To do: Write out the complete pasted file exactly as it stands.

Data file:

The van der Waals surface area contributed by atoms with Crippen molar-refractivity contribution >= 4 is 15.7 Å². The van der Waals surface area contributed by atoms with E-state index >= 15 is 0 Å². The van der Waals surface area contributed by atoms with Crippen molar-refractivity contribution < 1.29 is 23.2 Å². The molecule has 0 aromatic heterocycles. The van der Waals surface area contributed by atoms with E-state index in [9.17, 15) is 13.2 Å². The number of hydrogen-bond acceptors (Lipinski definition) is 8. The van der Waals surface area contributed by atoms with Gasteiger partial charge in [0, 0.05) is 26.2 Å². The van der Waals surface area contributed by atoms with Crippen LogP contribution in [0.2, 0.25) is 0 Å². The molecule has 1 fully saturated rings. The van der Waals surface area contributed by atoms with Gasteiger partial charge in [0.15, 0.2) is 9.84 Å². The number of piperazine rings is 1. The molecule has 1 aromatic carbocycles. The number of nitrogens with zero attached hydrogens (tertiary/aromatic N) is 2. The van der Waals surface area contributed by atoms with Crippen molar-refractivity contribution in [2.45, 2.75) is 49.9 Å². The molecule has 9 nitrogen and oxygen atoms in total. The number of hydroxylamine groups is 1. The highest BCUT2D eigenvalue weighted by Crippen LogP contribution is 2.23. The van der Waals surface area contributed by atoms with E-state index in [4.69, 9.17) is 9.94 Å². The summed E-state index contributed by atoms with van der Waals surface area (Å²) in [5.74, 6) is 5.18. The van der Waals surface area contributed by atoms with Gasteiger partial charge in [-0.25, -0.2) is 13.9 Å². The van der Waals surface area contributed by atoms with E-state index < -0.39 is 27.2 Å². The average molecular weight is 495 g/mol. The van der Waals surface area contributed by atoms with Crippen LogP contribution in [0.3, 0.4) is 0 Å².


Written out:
The van der Waals surface area contributed by atoms with Crippen molar-refractivity contribution >= 4 is 15.7 Å². The van der Waals surface area contributed by atoms with E-state index >= 15 is 0 Å². The van der Waals surface area contributed by atoms with Crippen molar-refractivity contribution < 1.29 is 23.2 Å². The molecule has 0 aromatic heterocycles. The van der Waals surface area contributed by atoms with E-state index in [9.17, 15) is 13.2 Å². The number of hydrogen-bond acceptors (Lipinski definition) is 8. The van der Waals surface area contributed by atoms with Gasteiger partial charge in [0, 0.05) is 26.2 Å². The van der Waals surface area contributed by atoms with Crippen LogP contribution in [0.2, 0.25) is 0 Å². The molecule has 1 fully saturated rings. The van der Waals surface area contributed by atoms with Gasteiger partial charge in [0.15, 0.2) is 9.84 Å². The number of piperazine rings is 1. The molecule has 1 aromatic carbocycles. The number of nitrogens with zero attached hydrogens (tertiary/aromatic N) is 2. The van der Waals surface area contributed by atoms with Crippen molar-refractivity contribution in [2.45, 2.75) is 49.9 Å². The molecule has 9 nitrogen and oxygen atoms in total. The number of hydroxylamine groups is 1. The highest BCUT2D eigenvalue weighted by Crippen LogP contribution is 2.23. The van der Waals surface area contributed by atoms with E-state index in [4.69, 9.17) is 9.94 Å². The summed E-state index contributed by atoms with van der Waals surface area (Å²) in [5.74, 6) is 5.18. The van der Waals surface area contributed by atoms with Gasteiger partial charge in [-0.25, -0.2) is 13.9 Å². The van der Waals surface area contributed by atoms with E-state index < -0.39 is 27.2 Å². The average molecular weight is 495 g/mol. The van der Waals surface area contributed by atoms with Crippen LogP contribution in [0.3, 0.4) is 0 Å².